8E49 Post Viral Fatigue Syndrome
    Inclusions: Myalgic Encephalomyelitis
    Chronic fatigue Syndrome.


    This diseases under 8E49 are not dual classified in the ICD11, so, PVFS, ME and CFS cannot be claimed to be a mental and behavioral disease under ICD11.


    The WHO ICD are on record stating there is no intention of placing ME in the mental and behavioral section of the ICD.


    .........................................................................................................



    See
    https://dxrevisionwatch.files.wordp...ion-of-pvfs-me-cfs-for-icd-11-august-2020.pdf

    for more detailed information.
     
    Last edited: May 26, 2022
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  5. CRG

    CRG Senior Member (Voting Rights)

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    I'm guessing young lawyers would like a clear line of argument as to why disease x may or may not be considered, or to previously have been considered, to be psychiatric, even if that view is contested or has been changed.

    While it is true that neither ME nor CFS was ever listed in the ICD as psychiatric, the ICD is, unlike the DSM, not a diagnostic listing, this allows diagnostic freedom in the UK (English & Scottish Law) for medical authority to match ME and/or CFS to any ICD code that is deemed appropriate, which has led (and continues to do so) some psychiatrists to use the ICD code F48.8 = Neurasthenia, as classification of ME/CFS cases. It is important to recognise the use of the ICD numbering is a bureaucratic not a diagnostic designation.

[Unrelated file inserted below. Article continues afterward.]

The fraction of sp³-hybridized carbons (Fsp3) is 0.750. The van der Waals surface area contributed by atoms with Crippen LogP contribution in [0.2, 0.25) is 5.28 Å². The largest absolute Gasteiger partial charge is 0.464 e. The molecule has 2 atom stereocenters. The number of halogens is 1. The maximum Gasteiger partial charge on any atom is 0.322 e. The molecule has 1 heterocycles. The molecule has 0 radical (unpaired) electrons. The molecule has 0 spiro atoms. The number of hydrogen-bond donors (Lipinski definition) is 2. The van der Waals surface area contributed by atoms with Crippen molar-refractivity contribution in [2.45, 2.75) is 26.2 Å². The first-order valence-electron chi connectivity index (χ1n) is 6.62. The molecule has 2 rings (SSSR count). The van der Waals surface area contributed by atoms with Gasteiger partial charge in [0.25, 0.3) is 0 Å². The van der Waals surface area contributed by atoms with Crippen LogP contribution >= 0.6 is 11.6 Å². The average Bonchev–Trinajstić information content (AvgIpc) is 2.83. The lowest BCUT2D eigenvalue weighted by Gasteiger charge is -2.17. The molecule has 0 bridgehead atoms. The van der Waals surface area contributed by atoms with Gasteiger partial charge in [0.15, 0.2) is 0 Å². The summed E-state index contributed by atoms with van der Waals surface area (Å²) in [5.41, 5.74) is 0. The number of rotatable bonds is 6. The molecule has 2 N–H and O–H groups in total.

Neurasthenia was at some point included in the DSM but seemingly absent after DSM 2. The conflation of Neurasthenia with ME/CFS has allowed the presentation of ME/CFS as psychiatric in legal contexts based on individual medical authority, but absent of any unchallenged publication.
     
    Last edited: May 26, 2022
  6. Sarah

    Sarah Senior Member (Voting Rights)

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    I think some types of physical injury such as miscarriage may fall within tort rules on psychiatric injury/nervous shock (for example, see Bourhill v Young [1943]). Page v Smith was considered on the basis of nervous shock leading to (psychiatric) illness/injury (not as direct physical harm caused by the collision), and the emphasis in general terms throughout the judgement was on psychiatric illness, but, for example, Lord Jauncey of Tullichettle defined nervous shock as follows: